Understanding hurricane history could help us survive the next disaster
Historian Jay Barnes, author of three books including Florida’s Hurricane History, contends that our knowledge and understanding of past hurricane events could help prepare us to survive the next great storm’s potential devastation. In a lively presentation supplemented by revealing images presented on The Emerson Center’s stage, Barnes will explore this perspective at the free Humanities Series lecture slated for Thursday, Nov. 9 at 7:00 PM.
“No one knows when or where the next big storm will strike,” observes Barnes, “but we do know that eventually it will blast ashore somewhere and cause massive destruction — perhaps even greater than that caused by all previous storms. Since there is nothing anyone can do to alter that foreboding reality, the question is: Are we ready for the next great hurricane?”
Barnes is a recognized hurricane authority, having appeared on The Weather Channel, The Discovery Channel, The Learning Channel, The History Channel, MSNBC, The NBC Nightly News, National Public Radio, and others. His research; largely drawn from meteorological records, news reports, first-person accounts, maps, and historical photographs; spans the last four-and-a-half centuries, right up to today.
The Florida Humanities Series is presented by The Emerson Center at the Unitarian Universalist Fellowship in Vero Beach. This series of noteworthy speakers and performers offers presentations relating to Florida history, people, and culture. All performances begin at 7:00 PM. Admission to each event is free, although a goodwill offering will be solicited.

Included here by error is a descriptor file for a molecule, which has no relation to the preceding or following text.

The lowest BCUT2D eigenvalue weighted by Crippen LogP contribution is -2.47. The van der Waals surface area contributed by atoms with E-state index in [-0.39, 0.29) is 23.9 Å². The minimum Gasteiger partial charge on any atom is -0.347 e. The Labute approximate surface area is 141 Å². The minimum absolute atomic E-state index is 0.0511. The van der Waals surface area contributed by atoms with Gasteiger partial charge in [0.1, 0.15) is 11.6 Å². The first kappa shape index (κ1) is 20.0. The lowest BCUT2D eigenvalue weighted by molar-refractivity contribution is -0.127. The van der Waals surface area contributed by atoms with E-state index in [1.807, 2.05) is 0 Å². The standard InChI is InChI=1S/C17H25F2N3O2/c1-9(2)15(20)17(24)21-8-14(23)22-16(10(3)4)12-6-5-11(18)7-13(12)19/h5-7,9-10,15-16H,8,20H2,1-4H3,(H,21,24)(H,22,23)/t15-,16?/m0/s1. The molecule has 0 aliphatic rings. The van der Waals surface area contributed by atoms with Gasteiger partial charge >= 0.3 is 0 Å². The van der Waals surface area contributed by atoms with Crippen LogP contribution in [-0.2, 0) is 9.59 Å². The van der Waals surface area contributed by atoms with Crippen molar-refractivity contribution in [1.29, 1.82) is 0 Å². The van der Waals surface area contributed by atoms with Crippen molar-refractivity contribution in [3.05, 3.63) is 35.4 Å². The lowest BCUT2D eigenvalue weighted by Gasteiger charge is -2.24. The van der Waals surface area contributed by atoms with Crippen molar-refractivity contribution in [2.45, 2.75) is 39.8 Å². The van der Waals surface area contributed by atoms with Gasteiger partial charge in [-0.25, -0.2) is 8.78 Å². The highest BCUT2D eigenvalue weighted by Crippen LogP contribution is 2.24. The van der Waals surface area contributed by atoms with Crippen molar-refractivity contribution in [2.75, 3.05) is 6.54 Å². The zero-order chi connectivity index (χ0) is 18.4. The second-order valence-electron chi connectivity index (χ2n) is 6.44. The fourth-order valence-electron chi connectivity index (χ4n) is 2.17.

Upcoming Humanities Series’ programs include the Fort Pierce Jazz & Blues Society performing “Christmas and All That Jazz” on December 14, 2017. On January 11, 2018, Sean Sexton addresses the topic “Local Legends: The Sexton Family” as part of the Treasure Coast History Festival. Actor Ersula Knox-Odom will perform “The Voice of Mary McLeod Bethune” on February 1, 2018. Finally, local journalist Janie Gould will speak on “Global Events That Touched Florida: Great Depression Through Cold War” on March 29, 2018.
This series is sponsored by the Florida Humanities Council (www.FloridaHumanities.org) with funds from the Florida Department of State, Division of Cultural Affairs. Marine Bank and Trust Company provides additional funding.
Free admission is available on a first-come first-served basis. The Emerson Center is handicap accessible and is conveniently located at 1590 27th Avenue, on the SE corner of 16th Street and 27th Avenue in Vero Beach. For more information, contact the Emerson box office at 772-778-5249.